Dangerous goods packaging ratings - Episode 1

Dangerous goods packaging ratings - Episode 1

December 2015

  • Overview
  • What does a dangerous goods rating label look like?
  • What does the sequence of numbers and letters mean?
 

Overview of dangerous goods packaging ratings

=> Packaging approved for transporting hazardous materials must be marked.
=> The marking must be legible and durable.
=> Generally speaking, two types of products can be transported in approved packaging*

  • Solids
  • Liquids (including viscous liquids)

** We are referring to the types of packaging distributed by Fidel Fillaud

=> There are different regulations depending on the shipping method selected

  • ADR (road transport)
  • RID (rail)
  • ADN (inland waterways)
  • IMO-IMDG (maritime)
  • IATA-ICAO (air)
 

What does a dangerous goods rating label look like?

Depending on the material to be transported, there are several types of markings:

  • Marking for the transport of hazardous liquids
  • Marking for the transport of hazardous viscous liquids packaged in light gauge metal packaging (tinplate)
  • Marking for the transport of hazardous solids
  • Marking for the transport of hazardous liquids in IBCs

The marking appears directly on the packaging.

Take a look at the examples below.

TMD-marquage-fut-plastique TMD-marquage-fut-carton TMD-marquage-jerrican-plastique
TMD-fut-plastique TMD-fut-carton TMD-jerrican-plastique
TMD-marquage-seau-métal TMD-marquage-IBC
TMD-seau-metal TMD-IBC

 

 

• What do the numbers and letters mean?

How to read them

  •  Sample marking for the transport of hazardous liquids

TMD UN liquide
  • Sample marking for the transport of hazardous viscous liquids packaged in a light gauge metal packaging (tinplate)

RID ADR

1For viscous liquids whose viscosity at 23° C exceeds 200mm²/s the measurement used is not specific gravity (like liquids) but gross mass, in other words container + content (like solids)

2 In packaging for Hazardous Materials, the letter S stands for "packaging for the transport of solids." In the case of light gauge metal packaging marked RID/ADR (like the marking above), the S stands for "packaging intended to contain liquids whose viscosity at 23° C exceeds 200mm²/s"

  •  Sample marking for the transport of hazardous solids

TMD solid UN
  •  Sample marking for IBCs (Intermediate Bulk Container)

... and what they mean

 

Let's look at our example of a marking for the transport of hazardous liquids:

IBC

1A1 => Packaging identification code

This code provides information on the type, material and category of the packaging.

The first digit corresponds to the type of packaging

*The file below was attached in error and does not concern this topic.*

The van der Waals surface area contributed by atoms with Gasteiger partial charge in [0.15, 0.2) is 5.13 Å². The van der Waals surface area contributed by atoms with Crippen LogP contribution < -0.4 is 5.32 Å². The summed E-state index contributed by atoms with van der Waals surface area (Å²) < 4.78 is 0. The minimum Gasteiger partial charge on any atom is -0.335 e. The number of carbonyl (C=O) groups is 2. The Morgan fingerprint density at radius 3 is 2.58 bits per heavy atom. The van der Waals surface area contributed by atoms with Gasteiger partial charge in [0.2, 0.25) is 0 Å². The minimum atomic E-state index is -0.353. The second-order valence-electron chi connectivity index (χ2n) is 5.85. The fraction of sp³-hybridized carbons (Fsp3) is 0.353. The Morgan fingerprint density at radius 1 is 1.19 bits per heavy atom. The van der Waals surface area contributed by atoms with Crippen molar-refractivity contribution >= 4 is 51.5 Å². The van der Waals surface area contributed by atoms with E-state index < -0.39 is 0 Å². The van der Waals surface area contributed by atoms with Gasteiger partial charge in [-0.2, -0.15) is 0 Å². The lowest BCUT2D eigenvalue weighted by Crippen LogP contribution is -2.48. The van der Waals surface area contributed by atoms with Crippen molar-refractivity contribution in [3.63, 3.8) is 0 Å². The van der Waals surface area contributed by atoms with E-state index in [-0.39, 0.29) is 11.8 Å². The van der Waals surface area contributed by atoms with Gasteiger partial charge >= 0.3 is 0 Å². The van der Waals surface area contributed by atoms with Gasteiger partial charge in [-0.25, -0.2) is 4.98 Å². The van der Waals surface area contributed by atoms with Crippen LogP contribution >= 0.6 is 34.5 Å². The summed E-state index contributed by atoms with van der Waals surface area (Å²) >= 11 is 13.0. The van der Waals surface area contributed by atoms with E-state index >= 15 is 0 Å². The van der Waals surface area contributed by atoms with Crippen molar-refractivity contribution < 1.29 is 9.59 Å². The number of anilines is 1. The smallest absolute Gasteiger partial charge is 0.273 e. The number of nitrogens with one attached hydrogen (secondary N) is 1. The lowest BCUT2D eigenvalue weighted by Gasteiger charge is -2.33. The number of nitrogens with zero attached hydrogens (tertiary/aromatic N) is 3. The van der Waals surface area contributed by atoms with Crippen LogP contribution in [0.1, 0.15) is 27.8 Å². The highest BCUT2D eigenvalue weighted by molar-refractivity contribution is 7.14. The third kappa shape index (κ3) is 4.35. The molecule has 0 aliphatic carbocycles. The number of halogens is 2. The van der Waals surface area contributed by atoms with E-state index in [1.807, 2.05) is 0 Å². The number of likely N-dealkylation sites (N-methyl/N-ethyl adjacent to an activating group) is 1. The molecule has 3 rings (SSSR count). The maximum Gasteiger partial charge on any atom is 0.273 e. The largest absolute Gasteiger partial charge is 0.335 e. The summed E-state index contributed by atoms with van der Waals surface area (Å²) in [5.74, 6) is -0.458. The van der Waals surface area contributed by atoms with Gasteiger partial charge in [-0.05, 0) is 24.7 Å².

The letter corresponds to the material the packaging is made of

Generally, the second digit corresponds to the type of closure

1 - drums, pails

3 - jerricans-jugs

4 - boxes

6 - composite packagings (composed of an outer packaging and an inner container that are inseparable)

0 - light gauge metal packagings (for RID-ADR)

31 - IBCs for liquids

A - steel, tinplate

B - aluminium

G - fibreboard

H - plastic

For composite packaging, there are 2 letters: the second letter refers to the material used for the outer packaging

1 - closed head

2 - open head

For fibreboard packaging, the type of closure is not specified because it is always open head (lid + ring lock)

For IBCs:
1 = rigid plastic inner container

2 = flexible plastic inner container

The information in this table is for the types of packagings distributed by Fidel Fillaud

So 1A1 means a closed head steel drum

and 6HA1 would be a steel drum with a PE inner lining

Y => Packing Group

  • The letter X identifies packagings that meet the requirements of hazard levels I, II and III
  • The letter Y identifies packagings that meet the requirements of hazard levels II and III
  • The letter Z identifies packagings that meet the requirements of hazard levels III

Packing Group I = Great Danger (high hazard)
Packing Group II = Medium Danger (medium hazard)
Packing Group III = Minor Danger (low hazard)

F => Country code

Code of the State authorizing the mark

Comment

Well, all this is very informative but unfortunately not really helpful when it comes to determining the right packaging to transport your product! As always, theory is one thing, but putting it into practice is another.

In our next Digitalink you will find EPISODE 2 of our Dangerous Goods Transport series. We'll tell you more about how to choose the packaging you need.

 

Any reproduction of this Article is prohibited without the written consent of Fidel Fillaud or attribution